PHP Constants

If a variable is meant to be contain a value that may change, then, a constant is meant to be contain a value that never change.

php constants

What is a constant?

Constant is a name for a value and the name is used to access the value later in the script. If you have a value in your program that will not be changed during the script, then you can define it as constant. For example, the name of your site. Once defined, the value can’t be changed later or undefined. You can only change the constant where you it is defined.

Defining a constant

Constant can be declared in 2 ways -

  1. Using define() function-

    Syntax
    define(“CONSTANT_NAME”, value, [case_insensitive]);

    Example

    <?php
        define(“SITE_NAME”,”Schools of Web”);
    ?>
    

    In the above example a constant named SITE_NAME is defined with the value Schools of Web.
    The third parameter case_insesitive is optional. By default it is false, that means if you don’t mention the third parameter (as I did in the above example), the defined constant name will be case sensitive.

  2. Using CONST keyword-

    Syntax
    const CONSTANT_NAME = value;

    Example

    <?php
    const SITE_NAME = ”Schools of Web”;
    ?>
    

    If you try to redefine a constant in the same script it will display nasty error on the screen. A nice way to define a constant is to verify whether it is already existed before defining it:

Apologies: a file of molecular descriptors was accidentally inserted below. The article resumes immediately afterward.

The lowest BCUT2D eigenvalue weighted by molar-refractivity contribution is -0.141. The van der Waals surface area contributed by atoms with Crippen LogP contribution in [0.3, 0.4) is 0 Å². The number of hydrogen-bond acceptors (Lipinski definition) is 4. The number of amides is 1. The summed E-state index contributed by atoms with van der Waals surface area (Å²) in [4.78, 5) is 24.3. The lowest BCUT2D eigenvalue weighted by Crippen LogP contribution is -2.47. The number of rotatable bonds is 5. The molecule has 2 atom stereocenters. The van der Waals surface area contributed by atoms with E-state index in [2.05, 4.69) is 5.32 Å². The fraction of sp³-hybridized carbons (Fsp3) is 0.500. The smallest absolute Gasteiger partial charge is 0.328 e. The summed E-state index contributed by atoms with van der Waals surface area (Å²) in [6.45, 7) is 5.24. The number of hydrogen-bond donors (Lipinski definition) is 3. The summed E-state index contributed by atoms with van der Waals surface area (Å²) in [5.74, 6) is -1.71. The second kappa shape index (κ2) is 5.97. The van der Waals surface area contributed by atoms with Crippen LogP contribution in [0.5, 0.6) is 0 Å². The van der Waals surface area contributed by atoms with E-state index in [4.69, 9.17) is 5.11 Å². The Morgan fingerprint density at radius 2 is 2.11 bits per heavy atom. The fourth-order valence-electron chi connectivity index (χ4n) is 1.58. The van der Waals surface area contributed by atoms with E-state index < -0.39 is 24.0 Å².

<?php
         const SITE_NAME = ”Schools of Web”;
         if (!defined("SITE_NAME")) {  // checking whether the constant SITE_NAME is already defined/created.
             define("SITE_NAME"," Schools of Web ");  // if not defined, then the constant is defined here.
         }
     ?>

Constant naming rules

Constant naming rules are same as those of variable except constant name can’t be started with dollar ($) sign. Here are the rules of valid constant names -

  1. First character must be a letter or underscore. Ex. TODAY, _TODAY etc.
  2. Other than the first character, there may have any number of letters (A-Z,a-z), numbers (0-9), or underscores(_). ex. _4TODAY etc.
  3. Constant name is case-sensitive. That means TODAY and TODAy are 2 different constants unless case_insensitive are set as true in the third parameter in the define() function. (remember, false indicates constant name case insensitive)

    Though you’re free to use smaller letter, It is good practice to use only uppercase letter as constant name.

    <?php
         const SITE_NAME = ”Schools of Web”;
    ?>
    

Supporting data type

Constant can only contain scalar data type value. That is boolean, integer, float, and string.

<?php
     const IS_IT_YEAR_2002 = FALSE;  // boolean as a value stored in constant IS_IT_2002.
     const DAYS_OF_WEEK = 7;  // number as a value stored in constant DAYS_OF_WEEK.
     const REMAINING_MONEY = 100.25;  // float as a value stored in constant DAYS_OF_WEEK.
     const SITE_NAME = “Schools of Web”;  // string as a value stored in constant SITE_NAME.
 ?>

Scope of a constant

  1. The scope of a defined constant is global. The means after defining a constant, you can access constants anywhere in your script.
  2. If another php script is included later after defining the constant, the constant can be accessed in that script too. (you’ll learn how to include a PHP script in another PHP script later.)